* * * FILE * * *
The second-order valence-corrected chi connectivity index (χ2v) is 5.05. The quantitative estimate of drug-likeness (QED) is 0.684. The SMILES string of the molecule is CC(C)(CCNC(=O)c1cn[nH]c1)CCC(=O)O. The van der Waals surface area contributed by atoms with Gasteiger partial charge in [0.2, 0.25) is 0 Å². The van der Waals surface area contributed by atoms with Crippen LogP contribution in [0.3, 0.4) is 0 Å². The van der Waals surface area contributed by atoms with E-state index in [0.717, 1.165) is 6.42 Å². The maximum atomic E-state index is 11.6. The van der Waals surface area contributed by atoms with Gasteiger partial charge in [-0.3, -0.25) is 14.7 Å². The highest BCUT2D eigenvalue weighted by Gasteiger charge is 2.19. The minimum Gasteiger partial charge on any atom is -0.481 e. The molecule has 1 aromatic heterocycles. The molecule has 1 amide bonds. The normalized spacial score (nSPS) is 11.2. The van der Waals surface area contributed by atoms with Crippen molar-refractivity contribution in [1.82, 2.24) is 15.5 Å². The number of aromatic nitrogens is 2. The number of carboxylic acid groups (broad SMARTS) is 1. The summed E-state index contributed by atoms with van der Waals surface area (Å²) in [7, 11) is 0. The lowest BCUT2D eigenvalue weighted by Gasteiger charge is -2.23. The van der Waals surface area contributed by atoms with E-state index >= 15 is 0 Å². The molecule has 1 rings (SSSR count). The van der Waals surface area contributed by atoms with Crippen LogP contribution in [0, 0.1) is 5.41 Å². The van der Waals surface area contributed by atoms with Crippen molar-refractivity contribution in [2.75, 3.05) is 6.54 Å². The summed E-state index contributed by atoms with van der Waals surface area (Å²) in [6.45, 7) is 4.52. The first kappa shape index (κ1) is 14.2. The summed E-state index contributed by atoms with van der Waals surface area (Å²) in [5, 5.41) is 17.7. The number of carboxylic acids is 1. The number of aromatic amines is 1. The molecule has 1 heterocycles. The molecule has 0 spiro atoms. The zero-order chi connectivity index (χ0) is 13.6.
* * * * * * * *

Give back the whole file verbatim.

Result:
The second-order valence-corrected chi connectivity index (χ2v) is 5.05. The quantitative estimate of drug-likeness (QED) is 0.684. The SMILES string of the molecule is CC(C)(CCNC(=O)c1cn[nH]c1)CCC(=O)O. The van der Waals surface area contributed by atoms with Gasteiger partial charge in [0.2, 0.25) is 0 Å². The van der Waals surface area contributed by atoms with Crippen LogP contribution in [0.3, 0.4) is 0 Å². The van der Waals surface area contributed by atoms with E-state index in [0.717, 1.165) is 6.42 Å². The maximum atomic E-state index is 11.6. The van der Waals surface area contributed by atoms with Gasteiger partial charge in [-0.3, -0.25) is 14.7 Å². The highest BCUT2D eigenvalue weighted by Gasteiger charge is 2.19. The minimum Gasteiger partial charge on any atom is -0.481 e. The molecule has 1 aromatic heterocycles. The molecule has 1 amide bonds. The normalized spacial score (nSPS) is 11.2. The van der Waals surface area contributed by atoms with Crippen molar-refractivity contribution in [1.82, 2.24) is 15.5 Å². The number of aromatic nitrogens is 2. The number of carboxylic acid groups (broad SMARTS) is 1. The summed E-state index contributed by atoms with van der Waals surface area (Å²) in [7, 11) is 0. The lowest BCUT2D eigenvalue weighted by Gasteiger charge is -2.23. The van der Waals surface area contributed by atoms with E-state index >= 15 is 0 Å². The molecule has 1 rings (SSSR count). The van der Waals surface area contributed by atoms with Crippen LogP contribution in [0, 0.1) is 5.41 Å². The van der Waals surface area contributed by atoms with Crippen molar-refractivity contribution in [2.75, 3.05) is 6.54 Å². The summed E-state index contributed by atoms with van der Waals surface area (Å²) in [6.45, 7) is 4.52. The first kappa shape index (κ1) is 14.2. The summed E-state index contributed by atoms with van der Waals surface area (Å²) in [5, 5.41) is 17.7. The number of carboxylic acids is 1. The number of aromatic amines is 1. The molecule has 1 heterocycles. The molecule has 0 spiro atoms. The zero-order chi connectivity index (χ0) is 13.6.